Government Gets Out of General Motors With Loss of $10.5 Billion

Published December 13, 2013

It’s Government Motors no more.

The U.S. government in December sold its last shares of General Motors Company, ending the multi-billion dollar bailout of the automaker and costing taxpayers a net loss of approximately $10.5 billion.

“This important chapter in our nation’s history is now closed,” Treasury Secretary Jack Lew said in a statement.

“It’s been a long, hard road with the label of Government Motors,” Mark L. Reuss, the president of G.M.’s North American division, told the New York Times.

$49.5 Billion Infusion

The government poured $49.5 billion into General Motors during the financial crisis that hit in late 2007. General Motors briefly entered bankruptcy in 2009. The government recouped approximately $39 billion.

The government also handed Chrysler more than $8 billion to rescue that company. Chrysler is now a part of Italian automaker Fiat. The Chrysler bailout cost taxpayers a net $1.9 billion loss.

The only major U.S. automaker that did not take rescue money from the government was Ford Motor Company.

Report: 1.2 Million Jobs Saved

The Michigan-based Center for Automotive Research in December also released a report estimating the rescue of GM saved nearly 1.2 million jobs and more than $39 billion in government transfer payments and taxes that would have been lost.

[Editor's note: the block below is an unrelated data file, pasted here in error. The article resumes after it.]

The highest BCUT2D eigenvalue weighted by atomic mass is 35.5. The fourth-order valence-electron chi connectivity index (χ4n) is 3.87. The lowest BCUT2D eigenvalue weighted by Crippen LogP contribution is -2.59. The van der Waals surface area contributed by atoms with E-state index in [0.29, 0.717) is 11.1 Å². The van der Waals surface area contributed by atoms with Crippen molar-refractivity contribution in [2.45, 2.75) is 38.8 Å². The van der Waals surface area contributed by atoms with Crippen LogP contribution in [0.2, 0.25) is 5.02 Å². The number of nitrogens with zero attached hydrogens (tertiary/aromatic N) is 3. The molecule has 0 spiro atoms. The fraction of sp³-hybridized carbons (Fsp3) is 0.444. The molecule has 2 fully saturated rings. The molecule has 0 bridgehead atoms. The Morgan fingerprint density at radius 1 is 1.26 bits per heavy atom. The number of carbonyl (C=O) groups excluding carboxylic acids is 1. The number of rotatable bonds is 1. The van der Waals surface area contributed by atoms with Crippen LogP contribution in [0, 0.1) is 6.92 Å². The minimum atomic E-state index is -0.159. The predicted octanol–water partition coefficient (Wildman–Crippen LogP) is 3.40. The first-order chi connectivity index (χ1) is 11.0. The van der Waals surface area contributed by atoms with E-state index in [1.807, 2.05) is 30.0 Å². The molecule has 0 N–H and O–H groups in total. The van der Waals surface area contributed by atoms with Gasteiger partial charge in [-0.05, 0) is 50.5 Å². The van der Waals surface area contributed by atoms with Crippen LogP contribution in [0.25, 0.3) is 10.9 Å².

Car and truck sales in the U.S. were strong in 2013 year, with most automakers – foreign and domestic – doing well. GM recorded a profit of $4.3 billion for the first nine months of 2013, mostly as a result of sales of big cars and trucks.

Much Unknown About Bailout’s Effects

When the Obama administration in 2012 announced its intention to sell the last of its GM shares over the coming year, John Berlau of the Competitive Enterprise Institute wrote, “There is nothing new or remarkable about businesses showing signs of improvement thanks to massive infusions of public dollars. We will never know how many small businesses may have survived, expanded or moved into more profitable lines of business had the government pursued a more pro-growth alternative to this massive government bailout. We hear a lot about jobs allegedly ‘saved or created’ by this bailout. But in reality, we will never know how much farther along the road to recovery we might be if we had foregone this ‘investment’ and lowered tax rates so entrepreneurs could invest, grow and hire.”

General Motors also made news in December with the announcement that Mary Barra would be the company’s next chief executive officer. Barra started with GM 30 years ago as an engineer and becomes the first female CEO in the company’s history.